1911 Encyclopædia Britannica/Wenceslaus
WENCESLAUS (1361–1419), German king, and, as Wenceslaus IV., king of Bohemia, was the son of the emperor Charles IV. and Anna, daughter of Henry II., duke of Schweidnitz. Born at Nuremberg on the 26th of February 1361, he was crowned king of Bohemia in June 1363, and invested with the margraviate of Brandenburg in 1373. In September 1370 he married Joanna (d. 1386) daughter of Albert I., duke of Bavaria, and was elected king of the Romans or German king at Frankfort on the 10th of June 1376, and crowned at Aix-la-Chapelle on the 6th of July following. He took some part in the government of the empire during his father’s lifetime, and when Charles died in November 1378 became sole ruler of Germany and Bohemia, but handed over Brandenburg to his half-brother Sigismund. His reign was a period of confusion both in church and state, and although he appears to have begun to rule with excellent intentions, he was totally unfit to cope with the forces of disorder. Germany was torn with feuds, the various orders for the establishment of peace were disregarded, and after 1389 the king paid very little attention to German affairs. In 1383 he inherited the duchy of Luxemburg from his uncle Wenceslaus and in 1387 assisted his half-brother Sigismund to obtain the Hungarian throne.
For some time Wenceslaus ruled Bohemia successfully, but he fell under the influence of favourites and aroused the irritation of the nobles. A quarrel with John II., archbishop of Prague, which led to the murder of John’s vicar-general, John of Pomuk, at the instigation of the king, provoked a rising led by Jobst, margrave of Moravia, a cousin of Wenceslaus; and in 1394 the king was taken prisoner and only released under pressure of threats from the German princes. Having consented to limitations on his power in Bohemia, he made a further but spasmodic effort to restore peace in Germany. He then met Charles VI., king of France at Reims, where the monarchs decided to persuade the rival popes Benedict XIII. and Boniface IX. to resign, and to end the papal schisms by the election of a new pontiff. Many of the princes were angry at this abandonment of Boniface by Wenceslaus, who had also aroused much indignation by his long absence from Germany and by selling the title of duke of Milan to Gian Galleazzo Visconti. The consequence was that in August 1400 the four Rhenish electors met at Oberlahnstein and declared Wenceslaus deposed. He was charged with attempting to dismember the empire to his own advantage, with neglecting to end the schism in the church, with allowing favourites to enrich themselves, and was further accused of murder. Though he remained in Bohemia he took no steps against Rupert III. count palatine of the Rhine, who had been elected as his successor. He soon quarrelled with Sigismund, who took him prisoner in 1402 and sent him to Vienna, where he remained in captivity for nineteen months after abdicating in Bohemia. In 1404, when Sigismund was recaUed to Hungary, Wenceslaus regained his freedom and with it his authority in Bohemia; and after the death of the German king Rupert in 1410 appears to have entertained hopes of recovering his former throne. Abandoning this idea, however, he voted for the election of Sigismund in 1411, but stipulated that he should retain the title of king of the Romans. His concluding years were disturbed by the troubles which arose in Bohemia over the death of John Huss, and which the vacillating king did nothing to check until compelled by Sigismund. In the midst of these disturbances he died at Prague on the 16th of August 1419. His second wife was Sophia, daughter of John, duke of Bavaria-Munich, but he left no children. Wenceslaus was a capable and educated man, but was lacking in perseverance and industry. He neglected business for pleasure and was much addicted to drunkenness. He favoured the teaching of Huss, probably on political grounds, but exercised very little influence during the Hussite struggle.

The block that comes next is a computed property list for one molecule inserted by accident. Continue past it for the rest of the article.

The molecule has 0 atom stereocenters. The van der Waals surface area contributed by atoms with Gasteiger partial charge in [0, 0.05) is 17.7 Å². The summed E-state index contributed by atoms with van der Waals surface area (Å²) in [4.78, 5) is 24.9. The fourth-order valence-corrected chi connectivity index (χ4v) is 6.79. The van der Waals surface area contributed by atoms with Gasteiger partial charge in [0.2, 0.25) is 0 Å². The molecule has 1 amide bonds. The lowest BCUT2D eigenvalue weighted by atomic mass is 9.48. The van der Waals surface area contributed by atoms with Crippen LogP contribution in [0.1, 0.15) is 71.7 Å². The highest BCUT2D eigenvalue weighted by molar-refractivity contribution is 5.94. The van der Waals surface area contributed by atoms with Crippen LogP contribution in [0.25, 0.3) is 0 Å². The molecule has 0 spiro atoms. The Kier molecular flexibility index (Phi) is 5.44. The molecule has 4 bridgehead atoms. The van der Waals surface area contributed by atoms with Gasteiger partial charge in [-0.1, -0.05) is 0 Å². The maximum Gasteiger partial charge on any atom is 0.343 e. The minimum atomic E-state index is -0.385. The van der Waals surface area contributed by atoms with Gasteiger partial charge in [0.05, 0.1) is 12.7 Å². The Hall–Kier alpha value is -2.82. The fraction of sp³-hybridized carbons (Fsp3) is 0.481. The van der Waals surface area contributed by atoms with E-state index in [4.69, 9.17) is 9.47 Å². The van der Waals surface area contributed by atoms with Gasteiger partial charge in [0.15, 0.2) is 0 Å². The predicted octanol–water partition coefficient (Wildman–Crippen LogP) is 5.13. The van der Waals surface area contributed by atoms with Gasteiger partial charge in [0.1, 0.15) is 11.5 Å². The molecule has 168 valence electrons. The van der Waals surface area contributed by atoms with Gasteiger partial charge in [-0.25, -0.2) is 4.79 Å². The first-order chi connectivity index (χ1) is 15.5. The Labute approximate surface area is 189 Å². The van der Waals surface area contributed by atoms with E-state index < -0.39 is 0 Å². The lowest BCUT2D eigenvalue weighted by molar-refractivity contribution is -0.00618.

See Th. Lindner, Geschichte des deutschen Reiches vom Ende des 14ten Jahrhunderts bis zur Reformation, part i. (Brunswick, 1875–1880), and “Die Wahl Wenzels,” in the Forschungen zur deutschen Geschichte, Band xiv. (Göttingen, 1862–1886), F. M. Pelzel, Lebensgeschichte des römischen und böhmischen Königs Wenceslaus (Prague, 1788–1790); F. Palacky, Geschichte von Böhnien, Bände iii. and iv. (Prague, 1864–1874); H. Mau, König Wenzel und die rheinischen Kurfürsten (RostocK, 1887). The article by Th. Lindner in the Allgemeine deutsche Biographie, Band xli., should also be consulted for a bibliography, and also the same writer's work. Das Urkundenwesen Karls IV und seiner Nachfolger (Stuttgart, 1882).